Religion plays an important role in Sudan, with (97%) of the country’s population adhering to Islam. Although it is a cultural practice and not connected to religion, at the village level those who commit the practice offer a mix of cultural and religious reasons for the practice. It is not completely known when and for what reason FGM/C was initiated. However, it was practiced in Ancient Egypt according to examination of mummies and recorded descriptions by Ancient Greek historians (8). In many African countries, virginity is the prerequisite for a marriage; FGM/C and especially its infibulation form (Type 3) decreases sexual desire in the female and thus the probability of premarital or extramarital sexual intercourse is also decreased. According to another claim, men insist on FGM/C for marriage and this fact leads to the consolidation of such a tradition in the population over the years.

FGM/C is usually performed secretly under unhygienic conditions with the aid of non-sterile tools, without anaesthesia and using knives, razor blades, or pieces of broken glass (9–11). The three most important early complications are pain, bleeding and infection (12). The late complications are infertility, vessicovaginal fistula, menstrual problems, chronic urinary track infections, chronic pelvic pain, increased risk of maternal and fetal morbidity and mortality due to prolonged childbirth (13,14).

Despite all efforts and legislation to stop FGM/C, it is observed that the procedure still has a high rate of prevalence. Since university students are expected to be better educated compared to the whole population, the present study was planned to determine the opinions of university students regarding FGM/C.


This cross-sectional descriptive type study included 409 male and 412 female students who were educated in various programmes of Nyala University in the State of South Darfur, Sudan. Questionnaires were distributed to the students in the classrooms over a period of four weeks in January 2016. Three volunteer female medical students questioned the females, and three volunteer male medical students questioned the males. Questionnaires were completed during face-to-face interviews. Response rate was 88% among all students. Students were questioned on the following: age, faculty of study, reasons for FGM/C, effects of FGM/C on female sexual function, and their views about FGM/C for their possible daughter in the future. Separately, male students were questioned about the preference of a female having undergone FGM/C for marriage; while female students were questioned about whether they had already undergone FGM/C. Questionnaire forms were prepared in English and in Arabic. The content validity of the instrument was confirmed in the scale’s content validity index (S-CVI), which was 0.88. Cronbach’s alpha was used to evaluate the stability and internal consistency of the tool. The overall Cronbach’s alpha of this questionnaire was 0.73. Informed consent was obtained from all participants. The Nyala University Ethics Committee approved the study protocol and survey. Statistical analyses of the data were performed using the Statistical Package for the Social Sciences (SPSS) software version 22.0. and by applying the Chi square test.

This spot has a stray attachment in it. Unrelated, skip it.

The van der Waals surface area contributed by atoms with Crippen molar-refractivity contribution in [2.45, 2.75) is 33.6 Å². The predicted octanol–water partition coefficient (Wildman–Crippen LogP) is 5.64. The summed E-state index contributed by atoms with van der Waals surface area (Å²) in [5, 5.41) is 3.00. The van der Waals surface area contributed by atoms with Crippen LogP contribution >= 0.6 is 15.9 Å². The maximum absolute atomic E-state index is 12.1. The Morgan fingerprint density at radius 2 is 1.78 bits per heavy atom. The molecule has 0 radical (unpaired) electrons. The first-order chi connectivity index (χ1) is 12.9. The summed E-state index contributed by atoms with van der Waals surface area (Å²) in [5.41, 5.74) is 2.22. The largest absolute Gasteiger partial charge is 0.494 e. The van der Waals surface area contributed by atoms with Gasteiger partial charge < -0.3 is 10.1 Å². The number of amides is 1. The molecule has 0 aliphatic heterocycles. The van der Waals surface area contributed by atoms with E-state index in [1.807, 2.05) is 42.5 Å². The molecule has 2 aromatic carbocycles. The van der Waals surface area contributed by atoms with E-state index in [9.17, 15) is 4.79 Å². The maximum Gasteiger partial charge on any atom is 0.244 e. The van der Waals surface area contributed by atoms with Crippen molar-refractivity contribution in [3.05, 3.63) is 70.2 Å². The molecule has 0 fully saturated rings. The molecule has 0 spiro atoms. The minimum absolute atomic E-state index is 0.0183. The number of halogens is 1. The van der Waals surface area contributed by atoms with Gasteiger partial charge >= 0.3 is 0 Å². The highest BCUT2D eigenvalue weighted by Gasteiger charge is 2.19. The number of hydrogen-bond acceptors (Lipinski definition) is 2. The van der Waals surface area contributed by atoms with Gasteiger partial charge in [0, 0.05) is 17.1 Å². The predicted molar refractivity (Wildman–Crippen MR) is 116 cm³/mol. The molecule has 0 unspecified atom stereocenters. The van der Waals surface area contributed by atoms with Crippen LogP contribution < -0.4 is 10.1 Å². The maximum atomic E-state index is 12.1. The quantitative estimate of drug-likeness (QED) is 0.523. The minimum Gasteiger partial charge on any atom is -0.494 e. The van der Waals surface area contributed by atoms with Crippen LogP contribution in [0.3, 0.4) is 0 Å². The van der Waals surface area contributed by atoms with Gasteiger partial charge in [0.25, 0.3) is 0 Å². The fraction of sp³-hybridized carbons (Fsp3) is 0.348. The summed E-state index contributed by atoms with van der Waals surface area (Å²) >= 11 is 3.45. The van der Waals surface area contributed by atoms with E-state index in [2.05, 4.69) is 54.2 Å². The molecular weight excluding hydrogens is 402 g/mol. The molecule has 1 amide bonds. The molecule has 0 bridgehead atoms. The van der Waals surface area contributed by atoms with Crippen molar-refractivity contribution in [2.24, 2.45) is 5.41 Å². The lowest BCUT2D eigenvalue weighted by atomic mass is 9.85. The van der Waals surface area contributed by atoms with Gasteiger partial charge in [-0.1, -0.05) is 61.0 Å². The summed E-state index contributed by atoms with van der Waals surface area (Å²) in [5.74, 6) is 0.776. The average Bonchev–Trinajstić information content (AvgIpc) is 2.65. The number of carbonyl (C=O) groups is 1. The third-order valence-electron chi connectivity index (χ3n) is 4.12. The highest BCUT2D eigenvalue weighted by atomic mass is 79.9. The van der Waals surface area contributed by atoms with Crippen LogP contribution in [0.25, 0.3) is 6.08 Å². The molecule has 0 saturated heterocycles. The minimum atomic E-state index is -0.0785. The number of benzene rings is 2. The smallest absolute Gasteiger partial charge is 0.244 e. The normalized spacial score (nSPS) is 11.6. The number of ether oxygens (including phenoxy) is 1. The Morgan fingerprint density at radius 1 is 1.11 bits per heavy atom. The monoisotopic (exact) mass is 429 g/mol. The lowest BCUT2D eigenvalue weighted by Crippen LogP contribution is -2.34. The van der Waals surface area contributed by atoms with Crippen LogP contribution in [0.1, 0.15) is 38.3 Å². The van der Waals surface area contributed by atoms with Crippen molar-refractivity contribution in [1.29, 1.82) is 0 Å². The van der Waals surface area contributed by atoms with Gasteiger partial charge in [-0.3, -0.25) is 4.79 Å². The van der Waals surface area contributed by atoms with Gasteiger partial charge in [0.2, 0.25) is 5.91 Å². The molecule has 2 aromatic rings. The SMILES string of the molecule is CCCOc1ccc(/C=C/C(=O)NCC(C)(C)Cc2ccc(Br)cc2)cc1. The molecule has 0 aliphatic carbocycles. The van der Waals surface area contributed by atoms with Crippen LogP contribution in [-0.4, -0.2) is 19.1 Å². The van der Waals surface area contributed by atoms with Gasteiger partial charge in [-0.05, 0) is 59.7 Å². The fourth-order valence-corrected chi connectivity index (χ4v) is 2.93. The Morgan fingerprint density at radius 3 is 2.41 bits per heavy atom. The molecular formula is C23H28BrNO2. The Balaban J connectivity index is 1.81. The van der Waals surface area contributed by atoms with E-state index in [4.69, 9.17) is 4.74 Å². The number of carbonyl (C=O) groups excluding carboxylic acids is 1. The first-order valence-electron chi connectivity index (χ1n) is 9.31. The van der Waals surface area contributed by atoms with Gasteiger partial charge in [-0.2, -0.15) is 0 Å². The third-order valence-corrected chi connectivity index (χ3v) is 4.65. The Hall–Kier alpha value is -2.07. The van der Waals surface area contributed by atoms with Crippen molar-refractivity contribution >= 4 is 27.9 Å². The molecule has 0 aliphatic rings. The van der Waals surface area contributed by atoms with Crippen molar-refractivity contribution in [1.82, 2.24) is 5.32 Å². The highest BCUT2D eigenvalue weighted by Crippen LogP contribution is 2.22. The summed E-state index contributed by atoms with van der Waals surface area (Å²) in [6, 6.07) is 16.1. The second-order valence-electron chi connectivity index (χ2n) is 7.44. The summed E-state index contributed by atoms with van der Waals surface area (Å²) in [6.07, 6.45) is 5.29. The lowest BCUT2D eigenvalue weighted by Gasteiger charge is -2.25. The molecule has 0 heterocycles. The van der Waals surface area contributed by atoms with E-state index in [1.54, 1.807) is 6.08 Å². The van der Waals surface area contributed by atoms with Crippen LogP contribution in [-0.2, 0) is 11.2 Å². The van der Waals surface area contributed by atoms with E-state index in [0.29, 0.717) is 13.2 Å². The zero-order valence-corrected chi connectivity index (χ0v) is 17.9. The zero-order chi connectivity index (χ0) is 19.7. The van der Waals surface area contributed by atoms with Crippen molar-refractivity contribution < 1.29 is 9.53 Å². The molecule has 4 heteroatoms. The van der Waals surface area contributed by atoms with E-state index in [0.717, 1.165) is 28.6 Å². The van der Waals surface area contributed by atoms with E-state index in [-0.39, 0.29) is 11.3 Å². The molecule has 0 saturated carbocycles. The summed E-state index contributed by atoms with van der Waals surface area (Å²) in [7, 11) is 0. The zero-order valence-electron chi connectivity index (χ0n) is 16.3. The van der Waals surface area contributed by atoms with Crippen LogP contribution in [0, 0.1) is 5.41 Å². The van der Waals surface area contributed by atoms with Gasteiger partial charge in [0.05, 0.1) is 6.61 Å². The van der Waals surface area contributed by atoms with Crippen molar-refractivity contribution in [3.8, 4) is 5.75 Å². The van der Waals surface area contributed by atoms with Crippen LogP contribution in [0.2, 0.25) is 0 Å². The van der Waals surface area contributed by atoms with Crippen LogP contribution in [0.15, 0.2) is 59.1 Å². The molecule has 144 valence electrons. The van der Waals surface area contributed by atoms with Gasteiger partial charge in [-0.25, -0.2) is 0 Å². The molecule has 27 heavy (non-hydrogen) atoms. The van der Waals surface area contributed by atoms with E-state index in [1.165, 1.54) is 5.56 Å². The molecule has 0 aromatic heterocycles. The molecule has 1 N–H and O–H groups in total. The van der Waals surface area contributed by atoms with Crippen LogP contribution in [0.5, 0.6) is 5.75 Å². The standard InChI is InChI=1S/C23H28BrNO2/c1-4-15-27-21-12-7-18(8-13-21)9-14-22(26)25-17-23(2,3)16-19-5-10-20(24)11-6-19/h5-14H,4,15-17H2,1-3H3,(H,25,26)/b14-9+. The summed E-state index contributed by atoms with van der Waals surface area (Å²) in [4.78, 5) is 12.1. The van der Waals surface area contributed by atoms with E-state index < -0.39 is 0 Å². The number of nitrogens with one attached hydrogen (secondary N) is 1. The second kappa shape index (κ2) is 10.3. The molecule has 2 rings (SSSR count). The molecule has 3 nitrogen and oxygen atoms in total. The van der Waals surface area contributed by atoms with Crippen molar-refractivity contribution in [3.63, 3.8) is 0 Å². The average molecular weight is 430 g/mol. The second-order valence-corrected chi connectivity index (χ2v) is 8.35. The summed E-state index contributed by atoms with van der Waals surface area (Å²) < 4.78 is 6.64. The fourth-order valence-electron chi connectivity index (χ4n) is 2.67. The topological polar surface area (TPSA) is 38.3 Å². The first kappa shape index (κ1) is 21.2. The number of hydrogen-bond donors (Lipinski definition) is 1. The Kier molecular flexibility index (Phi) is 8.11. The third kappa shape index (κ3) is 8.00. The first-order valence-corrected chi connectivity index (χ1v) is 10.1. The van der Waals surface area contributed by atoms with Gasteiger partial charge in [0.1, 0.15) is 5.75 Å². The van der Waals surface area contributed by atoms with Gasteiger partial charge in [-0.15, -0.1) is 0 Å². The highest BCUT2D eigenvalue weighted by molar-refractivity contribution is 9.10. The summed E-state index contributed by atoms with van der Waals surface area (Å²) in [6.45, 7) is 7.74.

Age, departments of students, and genital status of female students are illustrated in Table 1. The rate of FGM/C was 80.1%, and 93% of female students underwent the procedure between 5 and 12 years of age, with a mean age of 7.97 ± 2.49. All participating students were Muslim. The perspectives of the two groups regarding the reasons for FGM/C were different, as shown in Table 2. Male students mostly indicated religious beliefs as the most important reason (59.7%), while it was reported to be the least important reason by female students (10.9%). Female students mostly indicated traditional beliefs as the most important reason for FGM/C (64.2%). The difference in views between sexes was statistically significant (P < 0.001).